Human archeology and prehistoric packaging

NewOldArcheology fascinates me and there is a new piece today in Science the AAAS journal, on the discovery of the earliest known human, a 3.2 million year old skeleton named Ardi. It caught my eye not simply because of the compelling image shown at left by Tim White. But also because it has become apparent to me that uncovering the bones of old packages, and tracing their visual lineage, is in some ways no different than the work of archeologists.

For those of you who are paying attention, and yes your numbers are growing, you know that this blog contains a decade by decade series on the history of package design in the 20th century. I will shortly post the decade of the 1950s. This has been a fascinating exercise of uncovering sources, unearthing visual records, and dusting off old references. Again a bit like archeology.

Design is all about visual evolution, one generation of designers influencing the next. The coke package, like the look of all brands, builds one step at a time, with each new package iteration influencing the direction of the next. And very few brands understand their DNA better than Coke.

Anthropologists research the links between our human past and present. Those of us observing the history of package design are doing the same.

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About Richard Shear

designer, husband, teacher, blogger, father, athlete, author, historian Richard has over 25 years of brand identity and package design experience, with a wide range of clients such as Ahold, Coca-Cola, Hasbro, IBM, Johnson & Johnson, Pernod Ricard and Procter & Gamble. He began his career working with the legendary advertising art director, and AIGA Medalist, George Lois and the British design manager Clive Chajet. In his next design management position at Lippincott & Margulies, he worked with Walter Margulies learning the complex skills of global corporate identity. He then became Creative Director and Partner at Peterson & Blyth, one of the premier brand identity and package design firms of the time. He is a founding faculty member of the Masters in Branding Program at New York’s School of Visual Arts. He publishes the blog The Package Unseen, and has been a guest lecturer at colleges including FIT, Trinity College and Tyler School of Art. He is a graduate of the Tyler School of Art at Temple University. Richard is a Board member of the AIGA MetroNorth Chapter, past President of AIGA‘s Brand Design Association, President of the Package Design Council and a member of its Board of Directors. He is a member of USA Cycling and US Rowing, a nationally ranked masters bicycle racer, and a member of The Saugatuck Rowing Club, the 2010 Masters Club National Champion.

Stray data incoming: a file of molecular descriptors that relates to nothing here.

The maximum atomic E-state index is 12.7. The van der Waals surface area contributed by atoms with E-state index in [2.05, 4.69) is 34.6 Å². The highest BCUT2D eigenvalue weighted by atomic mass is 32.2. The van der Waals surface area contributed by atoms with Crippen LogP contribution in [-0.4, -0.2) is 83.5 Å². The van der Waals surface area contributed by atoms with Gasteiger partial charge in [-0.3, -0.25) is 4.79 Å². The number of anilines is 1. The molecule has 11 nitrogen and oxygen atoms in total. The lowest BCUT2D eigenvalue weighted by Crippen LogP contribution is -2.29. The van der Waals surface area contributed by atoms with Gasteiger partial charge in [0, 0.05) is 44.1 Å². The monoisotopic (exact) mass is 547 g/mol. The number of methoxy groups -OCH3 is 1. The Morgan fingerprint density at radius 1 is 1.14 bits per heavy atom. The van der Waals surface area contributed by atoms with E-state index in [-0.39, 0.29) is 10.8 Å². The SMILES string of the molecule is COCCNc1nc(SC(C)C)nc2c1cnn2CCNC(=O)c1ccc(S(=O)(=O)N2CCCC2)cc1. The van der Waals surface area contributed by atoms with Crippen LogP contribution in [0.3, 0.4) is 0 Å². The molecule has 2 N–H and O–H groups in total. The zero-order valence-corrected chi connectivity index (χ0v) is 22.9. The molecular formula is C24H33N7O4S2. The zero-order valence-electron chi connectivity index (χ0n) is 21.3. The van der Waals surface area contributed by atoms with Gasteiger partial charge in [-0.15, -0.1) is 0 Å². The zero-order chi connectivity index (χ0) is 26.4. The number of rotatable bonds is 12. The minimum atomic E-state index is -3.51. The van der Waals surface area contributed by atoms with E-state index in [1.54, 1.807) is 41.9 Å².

This entry was posted in Package Design, a leading or trailing indicator, Packages Today, Packages Tomorrow, Packages Yesterday and tagged , , , , , . Bookmark the permalink.

One Response to Human archeology and prehistoric packaging

  1. Thanks for sharing this post. I was educated in Archaeology and also get a bit exited at the evolution of artifacts and design! There are a number of exercises that archaeologists do to determine the age, provenance, and developmental stage of artifacts that many designers could have fun with too. Designers and archaeologist? What a fun exchange that could be!

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